The whole process of getting this big, powerful bike slowed, turned, and then accelerating through and out of a corner works. The transmission shifts perfectly; the clutch pull is light – very light, considering the power it has to transmit – and it is a slipper type so there’s no wheel hop if your throttle-blipping skills are uneven.
A conventional master cylinder actuates radial-mount Tokico calipers grabbing 310mm discs. The initial bite is good, with great strength and feel for trail-braking. The 43mm Kayaba fork (and shock) strike a good compromise between comfort and control. Dunlop Qualifier tires – which can almost be too quick to turn on bikes with sharper geometry – help the bike change direction. Once it’s leaned over, the excellent fuel mapping ensures a smooth throttle take-up, which is reassuring with so much torque at low rpm! And of course, once you’ve got it back on the fat part of the tire, there’s all the power you dare use.
I wish I could get this thing to a track day. My friend Chris Van Andel, who works for Motion Pro and is a partner in the Zoom Zoom track-day business up in NorCal told me, “I rode one at Thunder Hill. It’s rad, and handles better than anything that size has a right to. Then, you pull the pin down the front straight and it’s Millennium Falcon hyperspace time. If I was looking for a streetbike, that (B-King) would be high up on my list.”
Speaking of 'high' that massive underseat exhaust raises the passenger seat up, too. The Chick used my footpeg to climb up onto it, since the passenger peg was high, too. Once in position, she found the seat better than average (she’s used to sportbikes) and she commented on the bike’s smoothness and surprising lack of wind buffeting. I was pleasantly surprised by predictable slow-speed handling even with a passenger perched way up there.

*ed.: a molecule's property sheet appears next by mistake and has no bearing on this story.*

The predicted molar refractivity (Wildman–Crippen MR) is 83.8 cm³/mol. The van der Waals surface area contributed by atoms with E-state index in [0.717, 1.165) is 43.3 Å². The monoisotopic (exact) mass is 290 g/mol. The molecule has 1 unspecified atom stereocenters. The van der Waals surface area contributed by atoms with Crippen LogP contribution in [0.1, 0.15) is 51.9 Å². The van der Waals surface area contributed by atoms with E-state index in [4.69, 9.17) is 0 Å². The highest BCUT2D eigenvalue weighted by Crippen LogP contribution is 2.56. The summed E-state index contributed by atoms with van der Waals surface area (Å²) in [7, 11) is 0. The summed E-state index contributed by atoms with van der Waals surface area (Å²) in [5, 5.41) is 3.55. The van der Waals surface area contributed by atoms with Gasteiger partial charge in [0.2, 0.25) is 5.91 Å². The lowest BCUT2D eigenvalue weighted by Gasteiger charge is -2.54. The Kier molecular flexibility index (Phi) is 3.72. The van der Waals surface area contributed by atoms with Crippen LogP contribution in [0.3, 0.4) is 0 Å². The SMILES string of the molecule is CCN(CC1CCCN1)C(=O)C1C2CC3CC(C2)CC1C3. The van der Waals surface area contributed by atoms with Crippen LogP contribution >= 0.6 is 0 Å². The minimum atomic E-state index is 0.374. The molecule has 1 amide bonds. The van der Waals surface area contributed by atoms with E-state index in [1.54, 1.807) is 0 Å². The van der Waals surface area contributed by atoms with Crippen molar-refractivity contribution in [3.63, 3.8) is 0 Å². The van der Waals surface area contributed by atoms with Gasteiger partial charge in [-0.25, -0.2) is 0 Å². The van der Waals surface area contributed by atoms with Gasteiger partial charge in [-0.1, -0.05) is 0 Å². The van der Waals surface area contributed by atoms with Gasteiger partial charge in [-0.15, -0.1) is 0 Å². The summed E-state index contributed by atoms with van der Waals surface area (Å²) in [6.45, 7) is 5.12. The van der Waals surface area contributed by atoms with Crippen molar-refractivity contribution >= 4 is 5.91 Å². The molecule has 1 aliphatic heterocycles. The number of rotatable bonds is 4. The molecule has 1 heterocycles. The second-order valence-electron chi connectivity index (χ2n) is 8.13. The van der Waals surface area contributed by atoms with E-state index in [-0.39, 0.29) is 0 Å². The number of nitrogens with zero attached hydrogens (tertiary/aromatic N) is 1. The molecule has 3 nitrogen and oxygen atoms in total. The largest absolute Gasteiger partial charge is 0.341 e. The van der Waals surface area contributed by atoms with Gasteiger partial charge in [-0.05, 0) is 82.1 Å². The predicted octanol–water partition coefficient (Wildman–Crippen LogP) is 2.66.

It’s certainly not cheap, with an MSRP of $12,899. (The ABS version, not tested, is $13,499.) Although the styling takes some getting used to, the overall build quality and fit-and-finish are first rate. The basic architecture of the Hayabusa motor may be a decade old, but it’s a beauty; powerful and almost bulletproof. It’s no accident this is still the king of horsepower shootouts. And the changes that marked its growth to 1340cc brought it fully up to date. The B-King is definitely not some long-in-the-tooth sportbike that’s been stripped of its bodywork and repackaged for around-town riding. I bet Suzuki think of this as their flagship.
For comparison purposes, the Triumph Speed Triple is less at $10,399; the BMW K1200R is more at $13,920; and if you can get one any time soon, I’m guessing you’ll pay the full list price of $17,990 for an ’09 V-Max.
Despite my initial skepticism and that cartoonish first impression, I now highly recommend the Suzuki B-King – especially to big guys, who aren’t comfortable riding crotch rockets with their heels touching their asses and their knees in their armpits. You can cruise on it, surprise a lot of people in the canyons, commute, and stare down anyone at any red light anywhere.
I could go on, but I have to go. Amazingly, considering I’m riding a bike that approaches 580 pounds (full of fuel) I hear Mount Palomar calling…